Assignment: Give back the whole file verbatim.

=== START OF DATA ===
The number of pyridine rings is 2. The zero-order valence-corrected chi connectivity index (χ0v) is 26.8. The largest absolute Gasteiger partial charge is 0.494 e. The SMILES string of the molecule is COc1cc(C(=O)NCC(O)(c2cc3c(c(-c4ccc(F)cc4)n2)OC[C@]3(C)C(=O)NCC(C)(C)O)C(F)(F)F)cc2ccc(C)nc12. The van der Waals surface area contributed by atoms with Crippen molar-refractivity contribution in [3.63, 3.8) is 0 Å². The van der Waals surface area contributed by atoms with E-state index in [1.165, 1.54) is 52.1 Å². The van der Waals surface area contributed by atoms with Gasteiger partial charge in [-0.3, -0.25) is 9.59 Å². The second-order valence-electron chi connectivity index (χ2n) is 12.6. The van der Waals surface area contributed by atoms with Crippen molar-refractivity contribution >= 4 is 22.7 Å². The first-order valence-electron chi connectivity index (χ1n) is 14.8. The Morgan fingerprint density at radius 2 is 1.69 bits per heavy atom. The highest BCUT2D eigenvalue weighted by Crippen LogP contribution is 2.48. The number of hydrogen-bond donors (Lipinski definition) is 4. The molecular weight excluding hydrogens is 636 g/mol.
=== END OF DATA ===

The number of pyridine rings is 2. The zero-order valence-corrected chi connectivity index (χ0v) is 26.8. The largest absolute Gasteiger partial charge is 0.494 e. The SMILES string of the molecule is COc1cc(C(=O)NCC(O)(c2cc3c(c(-c4ccc(F)cc4)n2)OC[C@]3(C)C(=O)NCC(C)(C)O)C(F)(F)F)cc2ccc(C)nc12. The van der Waals surface area contributed by atoms with Crippen molar-refractivity contribution in [3.63, 3.8) is 0 Å². The van der Waals surface area contributed by atoms with E-state index in [1.165, 1.54) is 52.1 Å². The van der Waals surface area contributed by atoms with Gasteiger partial charge in [-0.3, -0.25) is 9.59 Å². The second-order valence-electron chi connectivity index (χ2n) is 12.6. The van der Waals surface area contributed by atoms with Crippen molar-refractivity contribution >= 4 is 22.7 Å². The first-order valence-electron chi connectivity index (χ1n) is 14.8. The Morgan fingerprint density at radius 2 is 1.69 bits per heavy atom. The highest BCUT2D eigenvalue weighted by Crippen LogP contribution is 2.48. The number of hydrogen-bond donors (Lipinski definition) is 4. The molecular weight excluding hydrogens is 636 g/mol.